The New Year typically means new beginnings in many areas, and the American Kennel Club is no exception. Effective Jan. 1, the AKC has recognized four breeds, and, while the breeds are new to the AKC and the show ring, they are all old, established breeds. The breeds are the Spanish Water Dog, the Bergamasco, the Cirneco Dell’Etna and the Boerboel.
You might expect the Spanish Water Dog to be in the sporting or working group, but this dog is actually in the herding group. I thought that the dog might be closely related to the Portuguese Water Dog, but it is not. The Spanish Water Dog was bred as a farm dog, with herding as its primary function. The dog also was used as a hunting dog, and many fishermen also used this dog, which is one similarity to the Portuguese Water Dog. The SWD may enjoy swimming and diving, making him a good candidate for the sport of dock diving.
The SWD is slightly smaller than the PWD. They range in size from just under 16 inches to just under 20 inches, while the PWD should be between 17 and 23. While both breeds have curly coats, they are treated in very different ways. The PWD may have either a lion clip, where the hindquarters and muzzle are shaved, rather like a Poodle’s show clip, or they may be trimmed all over, with the hair being about 1 inch long.
The SWD, in contrast, is never brushed or combed, and is shown with natural curls, or with a corded coat, like a Puli or Komondor. In full coat, the hair covers the dog’s eyes. In the show ring, the coat may be clipped to a length of between 1 and 5 inches, but no other trimming is allowed. Traditionally, the working SWD was sheared once a year with the sheep. The SWD may be black, brown, beige, white, or parti-color and has a docked tail; some dogs are born with a short tail, so tail length may vary between individuals.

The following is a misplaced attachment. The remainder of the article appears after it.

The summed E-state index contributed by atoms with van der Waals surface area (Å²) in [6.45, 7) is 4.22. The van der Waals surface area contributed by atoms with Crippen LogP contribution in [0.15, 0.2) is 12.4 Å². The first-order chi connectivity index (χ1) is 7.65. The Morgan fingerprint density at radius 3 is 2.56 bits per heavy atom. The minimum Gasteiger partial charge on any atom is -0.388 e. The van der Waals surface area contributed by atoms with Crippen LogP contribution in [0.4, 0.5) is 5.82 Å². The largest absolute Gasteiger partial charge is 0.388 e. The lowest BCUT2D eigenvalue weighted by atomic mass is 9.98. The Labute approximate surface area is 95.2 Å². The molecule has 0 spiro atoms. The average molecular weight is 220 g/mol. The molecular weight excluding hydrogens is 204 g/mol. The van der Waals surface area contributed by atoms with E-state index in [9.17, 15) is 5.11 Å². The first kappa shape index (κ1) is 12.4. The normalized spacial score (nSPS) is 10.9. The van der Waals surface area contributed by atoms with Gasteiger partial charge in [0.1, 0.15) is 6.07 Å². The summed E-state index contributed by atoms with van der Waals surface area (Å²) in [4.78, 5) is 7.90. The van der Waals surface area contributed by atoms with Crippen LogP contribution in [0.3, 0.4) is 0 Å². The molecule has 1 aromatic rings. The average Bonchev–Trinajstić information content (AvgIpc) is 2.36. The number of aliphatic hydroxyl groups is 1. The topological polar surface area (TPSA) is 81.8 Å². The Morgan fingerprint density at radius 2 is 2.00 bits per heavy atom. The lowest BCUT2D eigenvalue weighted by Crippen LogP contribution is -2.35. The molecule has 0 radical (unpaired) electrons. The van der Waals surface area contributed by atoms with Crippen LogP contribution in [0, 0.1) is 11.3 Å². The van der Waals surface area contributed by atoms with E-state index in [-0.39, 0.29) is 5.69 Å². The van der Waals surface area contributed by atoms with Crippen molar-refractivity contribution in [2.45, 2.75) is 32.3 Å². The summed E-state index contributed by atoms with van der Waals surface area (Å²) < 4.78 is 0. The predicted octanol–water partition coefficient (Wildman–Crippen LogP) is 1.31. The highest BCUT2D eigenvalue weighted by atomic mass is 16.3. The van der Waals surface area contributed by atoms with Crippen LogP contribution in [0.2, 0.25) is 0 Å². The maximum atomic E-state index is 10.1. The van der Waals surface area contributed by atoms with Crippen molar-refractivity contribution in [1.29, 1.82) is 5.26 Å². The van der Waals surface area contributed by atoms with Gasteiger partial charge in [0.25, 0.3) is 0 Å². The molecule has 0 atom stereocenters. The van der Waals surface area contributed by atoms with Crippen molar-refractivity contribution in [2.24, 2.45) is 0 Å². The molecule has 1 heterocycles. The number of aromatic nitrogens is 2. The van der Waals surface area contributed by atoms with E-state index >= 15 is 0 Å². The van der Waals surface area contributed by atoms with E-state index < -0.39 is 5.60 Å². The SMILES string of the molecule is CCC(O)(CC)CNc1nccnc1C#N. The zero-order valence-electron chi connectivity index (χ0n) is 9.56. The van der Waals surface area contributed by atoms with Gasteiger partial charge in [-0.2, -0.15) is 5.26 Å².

The other addition to the herding group is the Bergamasco, a breed that originated in what is now Iran. Shepherds who traveled throughout the region brought the breed to Italy, where it was called the “Bergamasco.”
Although the breed in no way resembles a Corgi, this phrase from the breed standard did remind me of a Corgi’s attitude. “The breed thinks independently, however, and often sees itself more as an equal partner than as a subordinate”
The Bergamasco is between 22 and 24 inches at the withers, about the size of the Bearded Collie, and just a bit taller than a Puli. The breed has a strong protective instinct and is “naturally stubborn,” never leaving a task until it is completed. Most Bergamascos’ coats are in shades of gray, including merle. White markings are allowed, but a solid white coat is a disqualification.
The Bergamasco’s coat is unique, consisting of three types of hair. There is undercoat, which is short, dense and fine. It is oily and forms a waterproof barrier next to the skin. Then comes “goat hair,” which is long, straight and rough. Finally, there’s the outer coat, which is wooly and a bit finer than the “goat hair.” Here’s the description from the breed standard, “The ‘goat hair’ and outer coat are not distributed evenly over the dog and it is this pattern of distribution that is responsible for the formation of the characteristic flocks (strands of hair weaved together creating flat layers of felted hair). Each flock of hair ranges in width anywhere from inch and half to three inches wide. The coat from the withers down to the midpoint of the body is mostly ‘goat hair,’ which forms a smooth saddle in that region. On the back of the body and the legs, the woolly outer coat is abundant and mingles with the reduced quantity of ‘goat hair’ in that region to form the flocks. The flocks are larger at the base than the end, flat, irregular in shape, and may sometimes open in a fan-shape. The hair on the legs also hangs in flocks rather than feathering. The flocks are never combed out. The hair on the head is mostly ‘goat hair,’ but is somewhat less rough in texture and hangs over the eyes.” After the mats set at the age of one, the coat is never brushed.
Next time, the Cirneco Dell’Etna and the Boerboel.